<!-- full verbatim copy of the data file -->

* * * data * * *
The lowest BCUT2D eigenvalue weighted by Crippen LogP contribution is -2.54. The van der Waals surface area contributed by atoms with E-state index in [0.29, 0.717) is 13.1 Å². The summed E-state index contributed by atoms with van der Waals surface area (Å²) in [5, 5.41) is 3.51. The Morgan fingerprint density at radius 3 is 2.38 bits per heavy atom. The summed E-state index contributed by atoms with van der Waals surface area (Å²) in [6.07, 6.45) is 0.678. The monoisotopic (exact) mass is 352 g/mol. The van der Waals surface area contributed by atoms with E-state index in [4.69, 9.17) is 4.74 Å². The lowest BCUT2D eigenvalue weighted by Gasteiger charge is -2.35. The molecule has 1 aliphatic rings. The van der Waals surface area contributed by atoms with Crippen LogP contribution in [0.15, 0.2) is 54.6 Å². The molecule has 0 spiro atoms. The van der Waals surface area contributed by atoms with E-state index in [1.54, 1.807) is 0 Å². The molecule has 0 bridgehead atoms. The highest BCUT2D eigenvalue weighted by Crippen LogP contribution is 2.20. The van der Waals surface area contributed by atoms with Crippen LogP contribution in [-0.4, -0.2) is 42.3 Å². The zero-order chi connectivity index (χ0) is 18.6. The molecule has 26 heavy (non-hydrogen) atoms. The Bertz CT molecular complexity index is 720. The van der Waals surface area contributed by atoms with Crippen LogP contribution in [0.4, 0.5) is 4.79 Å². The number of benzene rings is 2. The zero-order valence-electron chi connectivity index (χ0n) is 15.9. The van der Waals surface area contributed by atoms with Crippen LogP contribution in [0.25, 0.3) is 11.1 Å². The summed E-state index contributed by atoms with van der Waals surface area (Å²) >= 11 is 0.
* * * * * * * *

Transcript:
The lowest BCUT2D eigenvalue weighted by Crippen LogP contribution is -2.54. The van der Waals surface area contributed by atoms with E-state index in [0.29, 0.717) is 13.1 Å². The summed E-state index contributed by atoms with van der Waals surface area (Å²) in [5, 5.41) is 3.51. The Morgan fingerprint density at radius 3 is 2.38 bits per heavy atom. The summed E-state index contributed by atoms with van der Waals surface area (Å²) in [6.07, 6.45) is 0.678. The monoisotopic (exact) mass is 352 g/mol. The van der Waals surface area contributed by atoms with E-state index in [4.69, 9.17) is 4.74 Å². The lowest BCUT2D eigenvalue weighted by Gasteiger charge is -2.35. The molecule has 1 aliphatic rings. The van der Waals surface area contributed by atoms with Crippen LogP contribution in [0.15, 0.2) is 54.6 Å². The molecule has 0 spiro atoms. The van der Waals surface area contributed by atoms with E-state index in [1.54, 1.807) is 0 Å². The molecule has 0 bridgehead atoms. The highest BCUT2D eigenvalue weighted by Crippen LogP contribution is 2.20. The van der Waals surface area contributed by atoms with Crippen LogP contribution in [-0.4, -0.2) is 42.3 Å². The zero-order chi connectivity index (χ0) is 18.6. The molecule has 26 heavy (non-hydrogen) atoms. The Bertz CT molecular complexity index is 720. The van der Waals surface area contributed by atoms with Crippen LogP contribution in [0.4, 0.5) is 4.79 Å². The number of benzene rings is 2. The zero-order valence-electron chi connectivity index (χ0n) is 15.9. The van der Waals surface area contributed by atoms with Crippen LogP contribution in [0.25, 0.3) is 11.1 Å². The summed E-state index contributed by atoms with van der Waals surface area (Å²) >= 11 is 0.